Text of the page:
GM’s Guide to Matt Waldman’s RSP

Updated: July 23rd 2017

There are a lot of dynasty resources out there but none of them is as comprehensive as Matt Waldman’s Rookie Scouting Portfolio (RSP).  There are two parts to the RSP, the Rookie Scouting Portfolio proper which is released before the NFL draft, and the Post-Draft update. First time readers will undoubtedly be overwhelmed as I was in 2015 when I first bought the RSP but don’t be dissuaded!  After two years, I am far from an RSP expert but I truly believe that the amount of research you do is directly correlated to your long term dynasty success.  Whether you spend an hour with the RSP, cherry picking paragraphs about your favorite players, or power through the full 1,600 page document, you’ll be a more informed dynasty owner because of it.  It should be no surprise that the RSP is not perfect in it’s predictions and conclusions, nothing can be given such a fickle topic, but don’t let that discourage you from purchasing again in the future even if you miss on somebody this season; past issues are a treasure trove of information when players change teams or hit free agency.  Because of the unique cap/contract format of RSO, I thought it would be helpful to present some tips for RSO owners to get the most out of the RSP.  For more information about the RSP, testimonials and details on how to purchase it, click here.

Pair Rookie Productivity Charts with Depth Chart Notes

The RSP has rookie productivity charts for each position.  These charts are based on the last ten years of rookies and show the average production for a player who had a certain threshold of passes/rushes/receptions.  For example, there were 63 RBs in the sample who had at least 100 rushing attempts in their rookie season; those backs averaged nearly 1,000 yards from scrimmage and 6 TDs.  When the threshold increases, obviously so does the production (i.e. a better rookie will end up getting more touches).  I find it interesting that there seems to be a sweet spot in the 150-200 carry range that can net you some great value with your RSO rookie draft picks.  Somebody like Zeke Elliot who is going to be a starter from day one is an obvious early draft pick but does not offer much value.  The key is being able to identify which rookie backs will get the opportunity to fall in that 150-200 carry range where their value is maximized.  In 2016, the rookie backs who did were Rob Kelley (168 carries) and Devontae Booker (174).  Kelly was far off the radar in May of last year for RSO owners, Booker, though, is the real takeaway.  Similar to the Redskins and Matt Jones, the Broncos have been hesitant to commit to CJ Anderson and ended up drafting Booker in 2016.  If you grabbed Booker in your 2016 rookie draft despite him not being the immediate starter, you were rewarded with some decent output and hopefully a future starter.  Jordan Howard ended up exceeding the 200 carry mark, but is a further example of a shaky incumbent leading to a great rookie pick.  By pairing Waldman’s rookie productivity charts with his depth chart notes, you can find rookies like Booker who have a shorter path to meaningful production and draft accordingly in the late 1st and early 2nd rounds of your rookie draft.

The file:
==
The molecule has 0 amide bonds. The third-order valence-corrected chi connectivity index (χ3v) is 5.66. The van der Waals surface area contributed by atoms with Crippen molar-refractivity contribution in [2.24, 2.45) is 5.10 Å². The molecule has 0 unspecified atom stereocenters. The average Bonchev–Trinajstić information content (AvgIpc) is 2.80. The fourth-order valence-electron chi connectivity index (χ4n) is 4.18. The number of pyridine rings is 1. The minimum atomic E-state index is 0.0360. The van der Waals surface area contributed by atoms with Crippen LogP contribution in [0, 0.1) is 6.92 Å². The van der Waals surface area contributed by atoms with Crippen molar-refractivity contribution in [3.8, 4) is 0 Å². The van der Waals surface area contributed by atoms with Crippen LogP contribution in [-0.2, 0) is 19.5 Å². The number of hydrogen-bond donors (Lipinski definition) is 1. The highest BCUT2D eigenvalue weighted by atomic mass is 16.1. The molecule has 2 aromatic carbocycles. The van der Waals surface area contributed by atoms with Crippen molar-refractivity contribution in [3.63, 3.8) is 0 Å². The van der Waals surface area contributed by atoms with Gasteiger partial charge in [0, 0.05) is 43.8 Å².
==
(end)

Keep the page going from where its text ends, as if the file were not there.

Pay Attention to ADP Value Designations